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Revolutionaries Find Scores of Arms-Laden Safe Houses and Tunnels

December 24, 1989

VIENNA, Austria (AP) _ Revolutionary soldiers found a vast labyrinth of safe houses and tunnels used by police forces loyal to Nicolae Ceausescu, some with secret entries hidden in cemetery burial vaults and subway systems.

Army officers speaking on Bucharest radio Sunday said the sprawling maze of tunnels criss-cross the city and link two airports, Communist Party headquarters and Ceausescu’s palace in downtown Bucharest.

Army units siding with pro-reform protesters have been battling Ceausescu’s secret police for control of the country. The highly trained and heavily armed security forces have been making hit-and-run guerrilla attacks, mostly at night.

The radio report went into stunning detail about the hundreds of safe houses and miles upon miles of underground tunnels stuffed with weapons.

Ceausescu’s downtown palace contained a bunker designed to resist nuclear attack and was outfitted like a war room, with sophisticated command operations, the radio said.

The tunnels also linked his so-called ″Spring Palace″ in the north of the capital and the old royal palace downtown, near the party headquarters, the radio said.

One tunnel from the party headquarters ran to a lake north of the city, apparently designed as a Ceausescu escape route.

The revolutionary government said that the Communist dictator who ruled for 24 years was captured Saturday along with his wife, Elena. On Sunday, state- run Soviet television reported that the couple was found hiding in an underground bunker. It gave no details.

The tunnels contained huge weapons caches and were designed for Ceausescu’s most loyal security troops, the radio said.

Romanian radio broadcasts monitored in Vienna have appealed repeatedly in recent days to architects involved in building the web of tunnels to divulge the layout to the army and other forces behind the revolt.

″The army found and neutralized 48 terrorists’ safe houses on just 20 streets in Bucharest,″ Bucharest radio said Sunday.

Knowledgeable Romanians said they had heard of such safe houses in the capital and in all major cities, but few imagined their size and scope.

The Soviet news agency Tass said guards had living quarters along the most frequently traveled Ceausescu routes.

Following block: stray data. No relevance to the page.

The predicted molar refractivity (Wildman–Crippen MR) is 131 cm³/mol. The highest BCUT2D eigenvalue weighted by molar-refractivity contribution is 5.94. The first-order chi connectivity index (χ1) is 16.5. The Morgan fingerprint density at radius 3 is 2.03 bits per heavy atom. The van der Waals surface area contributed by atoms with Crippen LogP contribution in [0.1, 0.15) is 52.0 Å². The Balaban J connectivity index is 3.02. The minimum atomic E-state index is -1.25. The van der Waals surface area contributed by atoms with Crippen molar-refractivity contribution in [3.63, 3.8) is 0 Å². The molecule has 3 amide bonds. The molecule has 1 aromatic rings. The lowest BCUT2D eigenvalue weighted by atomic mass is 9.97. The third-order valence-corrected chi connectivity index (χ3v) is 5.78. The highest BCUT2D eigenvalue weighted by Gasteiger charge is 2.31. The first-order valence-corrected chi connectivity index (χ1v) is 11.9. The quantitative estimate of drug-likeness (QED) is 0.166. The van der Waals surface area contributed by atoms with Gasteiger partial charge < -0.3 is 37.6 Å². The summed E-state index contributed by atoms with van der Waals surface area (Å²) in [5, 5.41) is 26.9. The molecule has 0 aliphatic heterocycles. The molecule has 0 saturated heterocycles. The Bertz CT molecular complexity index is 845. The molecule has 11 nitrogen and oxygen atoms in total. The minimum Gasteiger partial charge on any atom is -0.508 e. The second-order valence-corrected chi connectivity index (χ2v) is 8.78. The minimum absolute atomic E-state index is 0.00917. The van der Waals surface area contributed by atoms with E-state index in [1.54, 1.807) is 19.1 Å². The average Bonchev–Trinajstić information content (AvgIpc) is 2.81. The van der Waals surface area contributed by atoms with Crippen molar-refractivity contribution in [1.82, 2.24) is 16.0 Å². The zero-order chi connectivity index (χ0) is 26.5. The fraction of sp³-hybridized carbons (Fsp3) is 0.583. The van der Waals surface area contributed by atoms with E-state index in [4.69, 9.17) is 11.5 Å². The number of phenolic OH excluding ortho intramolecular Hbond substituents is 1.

Quoting informed Romanians, Tass said some ″terrorists″ under fire from the army retreated to cemeteries, where they had hideouts among burial vaults and entrances to the tunnels.

Exiled Romanian architects who apparently were involved in building the tunnels on Saturday called the U.S.-financed Radio Free Europe radio station, describing details of their layout.

″There is one linking the Baneasa and Otopeni airports,″ in northern Bucharest along three miles, an unidentified architect calling from New York told the station. The broadcast was monitored in Vienna.

Bucharest radio said a tunnel several miles long contained sophisticated monitoring equipment.

On Friday night, Ceausescu’s loyal troops hiding in a tunnel opened fire on a crowd gathered in the palace square to listen to a proclamation of the National Salvation Committee, Romania’s provisional government.

There were new reports, meanwhile, that Arab guerrillas may be taking part in the fighting for Ceausescu.

Ceausescu’s Romania for many years was one of the main training camps for Arab and African guerrillas. The dictator established cordial relations with PLO leader Yasser Arafat and Libyan strongman Moammar Gadhafi.

Knowledegable Romanians abroad told Radio Free Europe about two terrorist centers at Branesti, east of Bucharest, for Arab students and another one in a wood near the capital for senior Arab officers.

Romania has been home to some 10,000 Arab students who study petrochemistry, medicine and enigneering. Some of them also attended special courses in terrorist training, reliable sources said.

Several years ago, obsessed with his own protection, Ceausescu ″borrowed″ Arafat’s guard unit of about 50 men, Mircea Stoica, a law professor at Bucharest University, told The Associated Press after fleeing to Hungary last week.

A Romanian radio announcer Saturday appealed to army units and the population to help defend the national radio station against ″Arab troops.″

A Syrian diplomat in Budapest told Hungarian Deputy Foreign Minister Jozsef Benyi on Sunday that he did not exclude that ″Syrian citizens (students) were involved in the fight.″ Officials in Damascus denied Syrian involvement.

Bucharest radio said Romanian army took prisoner several ″Arabs,″ while killing others in gunfights around the radio building in the heart of the city in recent days.

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